So she’s supposed to stop seeing Jared just because he doesn’t subscribe to the heteronormative rejection of sexual fluidity.

But to no avail, Molly lets Jared go because she is unable to fathom the idea of his heterosexuality being uninterrupted by an experience marked as gay. She is unable to allow the man to give an account of himself through his own words that it was “one time, one man.” The other show that has demystified Black television’s bi-problem is Lena Waithe’s other series, Boomerang which avoids the issue by confronting it head-on with Ari, the Prince-like, bi-curious character who wrestles with his sexuality in ways that might be identifiable to those who’ve had similar experiences. Ari’s struggle may be portrayed well because the executive producer of the show, after Lena Waithe, is an out gay Black man, Ben Corey Jones. So Jones’ consultation and direction in this regard may be Boomerang‘s saving grace.

We have no resolve from Love is Blind‘s Carlton and honestly, the internet is already full of think pieces about how Carlton’s revelation about sexual fluidity was received by Diamond and Black women the world over, so I won’t rehash that.

In all of this, I am concerned about what we are teaching people with these portrayals of our community’s bi-problem. And as I write this it occurred to me what the bi-problem might signify. The bi- is not for bisexual but it is for the binary construct that structures portrayals of love in our community. The binary is that one is either straight or gay, there is nothing in between, there is no spectrum and there is no need to wrestle with one’s narrow view of sexuality expressed by Black men. In shows that center heteronormative love, men must fit neatly into a heteronormative box. Anything that transgresses the boundaries of the box becomes a red flag, a thing to be contested, a way to reject a subject because the primary subjects are so tightly wound in the hetero world. Yet I wonder how we can better portray and tell the story of love in consideration of a vast expression of male sexuality, whether that sexuality can be clearly marked or not. Maybe we can even wrestle with the root cause of our need for Black men in these shows to show up as heterosexual Alpha males through and through, which sometimes means these men carry toxic masculinity traits. How can we create a space where we allow the Black man to dwell in liminal spaces and not always be subject to the tired narrative of who he ought to be as a Black man?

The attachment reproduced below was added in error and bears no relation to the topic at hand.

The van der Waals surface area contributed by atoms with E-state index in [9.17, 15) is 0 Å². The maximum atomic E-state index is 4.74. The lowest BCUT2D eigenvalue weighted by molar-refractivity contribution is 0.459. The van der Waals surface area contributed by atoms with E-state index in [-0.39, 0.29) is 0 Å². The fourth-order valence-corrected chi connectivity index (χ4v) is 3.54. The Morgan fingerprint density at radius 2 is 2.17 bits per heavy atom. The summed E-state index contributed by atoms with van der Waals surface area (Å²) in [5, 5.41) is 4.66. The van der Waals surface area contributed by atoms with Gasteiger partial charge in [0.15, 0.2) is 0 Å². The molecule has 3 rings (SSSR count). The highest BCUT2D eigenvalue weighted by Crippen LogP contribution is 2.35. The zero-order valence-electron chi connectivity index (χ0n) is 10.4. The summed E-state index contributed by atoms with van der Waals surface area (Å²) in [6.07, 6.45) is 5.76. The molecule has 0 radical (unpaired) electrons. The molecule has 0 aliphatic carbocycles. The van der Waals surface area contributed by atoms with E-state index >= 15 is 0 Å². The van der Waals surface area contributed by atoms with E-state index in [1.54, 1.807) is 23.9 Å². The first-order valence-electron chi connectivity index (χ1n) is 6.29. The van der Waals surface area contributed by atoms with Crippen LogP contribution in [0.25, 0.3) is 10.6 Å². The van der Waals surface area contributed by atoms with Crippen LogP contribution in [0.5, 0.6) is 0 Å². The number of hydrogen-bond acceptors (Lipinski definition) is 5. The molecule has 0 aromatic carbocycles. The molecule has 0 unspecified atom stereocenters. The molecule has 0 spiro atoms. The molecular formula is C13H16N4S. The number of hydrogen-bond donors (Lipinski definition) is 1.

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It’s fascinating to me that we are another decade into the 21st century and we are still rehearsing the same issues, making heteronormativity the predominant discourse in Black entertainment and casting anything outside of that identity as an aside or an issue to be managed. Is art imitating life? Have we not really progressed in these matters? Does this mean that shows that feature a queer or questioning character require an LGBTQ writer, executive producer, or showrunner? If the answer is “Yes”  does that let cis-heteros off the hook and still susceptible to making the same mistakes?

It seems I have more questions than I have answers but I am not above wrestling with this as someone who consumes her fair share of television and as someone whose work is concentrated in sexual ethics. The matter of how Black male sexuality is represented on Black television and in Black culture matters. I believe this is a fair discussion to have in consideration of the proliferation of character-based programming coming at us from every angle and streaming service. If we are to persist in the production and consumption of this programming, we have to demand better representation of the stories of everyone and not allow heteronormativity to be the dominating framework.

And maybe there’s a possibility that these shows are actually setting us up well to have the discussions about sex and sexuality that our community sometimes like to avoid. If that is the case, it really is time we have a talk.

Comments

  1. Kristen Jason says:

    The way Insecure handled this subject was powerful. As an audience, you know that Molly could be very happy with Jared and get the husband she’s so desperately seeking the entire show. Then, she acts as her own saboteur by obsessing over Jared’s sexuality. This is a very timely post; because as bisexuality becomes more at the forefront, we need to deal with it. And also to stop judging people who are heterosexual yet date bisexuals. If they are able to focus on what makes them happy rather than some construct, that should be supported.

    Like